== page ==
Snagging workers on the fly

Start-up rents computer hookups and quiet space by the minute to road warriors between flights

As the hard-traveling CEO of a consumer-products company, Bruce Merrell often found himself consigned to his own special circle of hell: the crowded concourses and lounges of U.S. airports. On one such trip he witnessed the ultimate frequent-flier indignity: a man in a three-piece suit had dropped down on all fours to grope for an electrical outlet to plug his laptop into. Merrell recalls exchanging glances with his business partner, Mark McNeely. "Whoa," they both thought. "Why don't we do this?"

"This" became Laptop Lane Ltd., the Seattle-based company that Merrell, McNeely, Grant Sharp, and J'Amy Owens cofounded in May 1996. Laptop Lane rents office space equipped with all the latest techno bells and whistles to business travelers between flights. After its debut, at the Cincinnati airport last May, the company plunged into Seattle a month later. Since then another 6 branches have opened for business, at Chicago's O'Hare and in Atlanta and Denver, and there are plans to open 10 more sites by year's end, at New York's LaGuardia and Los Angeles's LAX and in Philadelphia and Phoenix.

Laptop Lane is part of a crop of start-up companies attempting to exploit several related trends: the proliferation of laptop computers; increased business travel; and the transformation of work into a mobile, round-the-clock phenomenon. To serve businesspeople on the go, such companies rent out office space for short periods of time (Laptop Lane rents by the minute) in places like hotels, convention centers, office buildings, and airports, or offer related services, like newsletters and Web sites, to business nomads. These telework-related start-ups are helping "to fundamentally change how we live and work," says Gail Martin, executive director of the International Telework Association & Council, a nonprofit group in Washington, D.C.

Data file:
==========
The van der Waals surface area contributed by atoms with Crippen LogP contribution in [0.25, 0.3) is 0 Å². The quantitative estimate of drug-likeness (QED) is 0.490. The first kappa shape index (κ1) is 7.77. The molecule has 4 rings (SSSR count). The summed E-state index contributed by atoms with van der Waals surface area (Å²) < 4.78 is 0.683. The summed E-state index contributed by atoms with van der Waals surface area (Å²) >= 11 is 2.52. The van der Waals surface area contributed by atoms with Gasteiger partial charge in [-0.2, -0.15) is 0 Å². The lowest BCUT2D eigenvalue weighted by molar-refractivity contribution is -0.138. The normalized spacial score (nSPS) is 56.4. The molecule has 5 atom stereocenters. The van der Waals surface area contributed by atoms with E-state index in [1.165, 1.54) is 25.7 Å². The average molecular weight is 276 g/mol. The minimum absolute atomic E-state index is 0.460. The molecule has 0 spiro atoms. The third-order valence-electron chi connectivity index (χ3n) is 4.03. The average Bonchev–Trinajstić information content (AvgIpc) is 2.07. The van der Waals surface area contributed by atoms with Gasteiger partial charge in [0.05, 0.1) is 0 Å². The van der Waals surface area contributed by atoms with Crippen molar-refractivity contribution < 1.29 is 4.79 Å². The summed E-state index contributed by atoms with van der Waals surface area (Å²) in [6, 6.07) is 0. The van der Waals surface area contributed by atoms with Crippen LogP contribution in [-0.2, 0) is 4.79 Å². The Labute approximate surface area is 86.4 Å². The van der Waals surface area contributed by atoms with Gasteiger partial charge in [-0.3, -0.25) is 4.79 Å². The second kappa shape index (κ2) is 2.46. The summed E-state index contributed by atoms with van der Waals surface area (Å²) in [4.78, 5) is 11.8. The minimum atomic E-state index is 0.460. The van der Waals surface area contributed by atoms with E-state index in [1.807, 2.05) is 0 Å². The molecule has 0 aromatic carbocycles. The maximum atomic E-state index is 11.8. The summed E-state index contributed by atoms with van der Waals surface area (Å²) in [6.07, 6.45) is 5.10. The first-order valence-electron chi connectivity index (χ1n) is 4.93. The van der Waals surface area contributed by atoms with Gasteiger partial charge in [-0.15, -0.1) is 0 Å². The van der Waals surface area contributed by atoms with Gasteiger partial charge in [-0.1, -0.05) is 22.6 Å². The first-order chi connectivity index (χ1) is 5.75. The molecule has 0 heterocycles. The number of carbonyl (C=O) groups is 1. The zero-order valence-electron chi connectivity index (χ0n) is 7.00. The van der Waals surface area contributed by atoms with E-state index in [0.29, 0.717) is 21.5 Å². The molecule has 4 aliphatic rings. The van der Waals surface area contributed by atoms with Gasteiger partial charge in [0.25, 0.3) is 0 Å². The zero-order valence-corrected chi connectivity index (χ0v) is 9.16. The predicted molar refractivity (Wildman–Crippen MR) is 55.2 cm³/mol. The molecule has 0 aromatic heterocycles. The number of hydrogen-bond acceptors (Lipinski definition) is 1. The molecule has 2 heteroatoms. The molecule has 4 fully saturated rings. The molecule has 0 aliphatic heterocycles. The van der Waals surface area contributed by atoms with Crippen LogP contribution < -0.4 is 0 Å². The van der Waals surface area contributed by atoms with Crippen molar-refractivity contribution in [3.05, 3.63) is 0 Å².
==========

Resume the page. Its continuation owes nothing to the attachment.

At Laptop Lane locations a "cyberconcierge" greets customers and hands them a magnetic key to a private office. Each six-by-six-foot office comes with, among other things, two large desks, a desktop computer with Internet connections, a laser printer, a fax machine, and storage space. A multiline phone allows simultaneous telephoning, faxing, and Web surfing. The cost: $2 for the first five minutes; 38¢ for each additional minute.

"This is set up very well, and it's very quiet. It's something airports have needed for a long time," says Robert Stewart, the national network manager for a health-care company and a recent Laptop Lane customer at the Cincinnati/Northern Kentucky International Airport. Without Laptop Lane's electrical hookup, Stewart would have run down his laptop's battery halfway through his two-hour layover and "lost all my productivity," he notes.

But it may take more than electrical outlets and quiet office space to attract large numbers of business travelers to Laptop Lane, skeptics say.

Mark Wiatrowski, founder of Executive Office Club Inc., based in Washington, D.C., which rents temporary offices on demand, says Laptop Lane's Achilles' heel may prove to be personnel. "It will be hard for them to find and keep good 'concierges' because good candidates have to have both good people skills and good technology skills," he says. "Laptop Lane won't be able to pay them enough."

Merrell faces other risks as well. Although he has raised $2.5 million in private-placement funds, he says that he needs more capital to expand operations and build his company to the break-even point. So far, no better-capitalized competitor--such as Hyatt, Marriott, or a major airline--is challenging Laptop Lane, but success could draw formidable rivals into the market. And Merrell is ultimately at the mercy of the airports in which he does business; they could raise his rent, threatening his profit margin.